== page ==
India-Australia FTA will boost trade in services, minerals

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India's external sector thrives amid global uncertainties, but a closer look reveals vulnerabilities.

India is eyeing a larger share in global trade and is taking the route of bilateral free trade agreements towards this goal. The latest in the series of FTAs is the one with Australia. Canberra too wishes to reduce its dependence on China; hence the timings of the Australia-India Economic Cooperation and Trade Agreement (AI-ECTA) could have been better for the two countries. By signing an FTA, New Delhi looks to harness the potential of Australia’s vast and rich mineral resources. It is expected that AI-ECTA will lead the country into a much bigger pact, the Comprehensive Economic Cooperation Agreement (CECA) which is under negotiations.

With the trade deal, importing coking coal and uranium from Australia for zero duty is also on the cards. New Delhi is also focused on enhancing services trade between the two countries. This is the second such trade pact signed by India after Narendra Modi became the Prime Minister in 2014. The government was earlier against the idea of FTAs, but now sees them as a major driver of international trade. With the latest FTA, the government hopes to provide a fillip to employment generation.

A prelude to RCEP

With the deal expected to manifest soon, India hopes that AI-ECTA will transform into CECA and pave the way for its entry into the Regional Comprehensive Economic Partnership (RCEP), an ambitious mega trade pact between 14 countries. While RCEP came into force earlier this year, India had walked out of the negotiations in November 2019, citing the damage it may cause to some domestic sectors. China’s dominant position and objections by the domestic dairy sector were the real behind India’s decision not to join RCEP. The RCEP is a free trade agreement among Australia, New Zealand, Brunei Darussalam, Cambodia, China, Japan, Laos, Singapore, Thailand, Vietnam, Korea, Malaysia, Myanmar and the Philippines.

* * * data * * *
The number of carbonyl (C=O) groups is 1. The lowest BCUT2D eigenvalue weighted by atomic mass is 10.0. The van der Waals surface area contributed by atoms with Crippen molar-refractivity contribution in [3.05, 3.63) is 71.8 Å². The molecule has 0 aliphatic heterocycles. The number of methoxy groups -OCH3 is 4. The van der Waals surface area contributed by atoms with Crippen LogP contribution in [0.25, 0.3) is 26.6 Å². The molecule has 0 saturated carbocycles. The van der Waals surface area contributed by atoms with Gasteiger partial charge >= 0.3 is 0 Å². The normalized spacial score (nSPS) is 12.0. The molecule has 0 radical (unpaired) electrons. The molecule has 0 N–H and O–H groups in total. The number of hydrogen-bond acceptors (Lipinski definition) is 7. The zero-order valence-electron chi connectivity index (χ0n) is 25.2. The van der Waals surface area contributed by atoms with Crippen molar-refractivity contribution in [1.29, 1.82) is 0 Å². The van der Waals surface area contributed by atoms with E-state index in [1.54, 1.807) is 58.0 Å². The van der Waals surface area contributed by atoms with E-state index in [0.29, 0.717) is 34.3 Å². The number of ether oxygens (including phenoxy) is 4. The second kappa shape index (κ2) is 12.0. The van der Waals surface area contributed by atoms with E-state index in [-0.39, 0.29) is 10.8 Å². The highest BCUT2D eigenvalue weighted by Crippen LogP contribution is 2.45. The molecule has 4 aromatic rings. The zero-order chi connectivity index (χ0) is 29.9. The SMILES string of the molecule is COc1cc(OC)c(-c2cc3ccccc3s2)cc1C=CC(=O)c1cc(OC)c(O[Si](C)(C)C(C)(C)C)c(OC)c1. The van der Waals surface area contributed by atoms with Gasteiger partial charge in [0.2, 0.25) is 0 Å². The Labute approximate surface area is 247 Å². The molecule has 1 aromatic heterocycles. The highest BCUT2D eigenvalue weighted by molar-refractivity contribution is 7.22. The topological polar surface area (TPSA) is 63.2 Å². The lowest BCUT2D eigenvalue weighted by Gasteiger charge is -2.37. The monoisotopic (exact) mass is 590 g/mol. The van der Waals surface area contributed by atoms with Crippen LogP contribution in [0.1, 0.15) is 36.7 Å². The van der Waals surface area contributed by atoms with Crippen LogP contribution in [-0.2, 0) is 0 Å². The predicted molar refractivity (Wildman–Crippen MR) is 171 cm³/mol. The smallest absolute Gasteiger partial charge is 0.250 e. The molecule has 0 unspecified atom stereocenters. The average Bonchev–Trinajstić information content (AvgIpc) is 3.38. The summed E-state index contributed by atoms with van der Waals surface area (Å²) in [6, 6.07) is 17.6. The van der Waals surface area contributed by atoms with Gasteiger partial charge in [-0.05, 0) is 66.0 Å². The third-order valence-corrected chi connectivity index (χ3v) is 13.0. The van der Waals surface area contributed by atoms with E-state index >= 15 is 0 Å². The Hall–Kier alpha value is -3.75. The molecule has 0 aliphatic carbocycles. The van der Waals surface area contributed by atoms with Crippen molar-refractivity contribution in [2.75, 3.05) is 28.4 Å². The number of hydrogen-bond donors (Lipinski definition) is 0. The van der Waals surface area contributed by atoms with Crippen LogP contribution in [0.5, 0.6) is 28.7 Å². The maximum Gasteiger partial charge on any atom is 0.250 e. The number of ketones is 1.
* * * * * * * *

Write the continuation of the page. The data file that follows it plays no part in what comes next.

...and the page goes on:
Indian exports to Australia

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Indian imports from Australia

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Understanding the importance of the mega trade bloc, India had decided In November 2020 that it will keep the option of joining the pact in the future open. Currently, New Delhi has free trade agreements (FTAs) with almost all RCEP members, except China and New Zealand.

Objectives of Australia-India FTA

Under the deal, Australia has agreed to remove customs duty on over 98% of the traded goods and on 100% tariff lines over a period of five years. India too has agreed to do away with custom duties on 40% of products immediately and on 70.3% tariff lines over 10 years. Sectors such as textiles and apparel, agricultural products, leather, furniture, jewellery, and pharmaceuticals will benefit from the deal.

The trade deal will also help the services sector as India is expected to send 1,800 yoga teachers and Indian chefs to Australia every year. On top of this, 1,000 work-cum-holiday visas will also be available for young professionals. The deal has also opened avenues for post-study work visas up to four years which is expected to benefit over 100,000 Indian students.

The deal also brings cheer for wine lovers as New Delhi has decided to reduce tariffs on 750 ml bottles of Australian wine over 10 years. The duties will come down from 150% at present to 50% if the value of the bottle is between $5 to $15. For bottles above $15, a reduction of tariff from 150% to 25% is proposed over the course of a decade. However, status quo will be maintained for wine bottles priced below $5.

India currently has a trade deficit of $8.5 billion with Australia according to FY22 numbers. The two countries are expected to ramp up bilateral trade to $45-50 billion in five years from $31 billion currently, according to an estimate by the ministry of commerce and industry. India exported $8.3 billion worth of e goods and services and imported $16.8 billion worth of goods. The two economies had initiated the CECA talks in 2011, however, it remained stuck for years until both countries came closer strategically united by their joint resentment against China’s dominance in Asia Pacific.

India needs to exercise caution while signing FTAs as it may hamper export prospects of the country. Binding commission on new issues such as environment, labour and sustainability in the proposed free trade agreements may hamper its export options, a report by Global Trade Research Initiative said. The report has warned that New Delhi’s already weak FTA outcome may worsen if it takes obligations on new issues.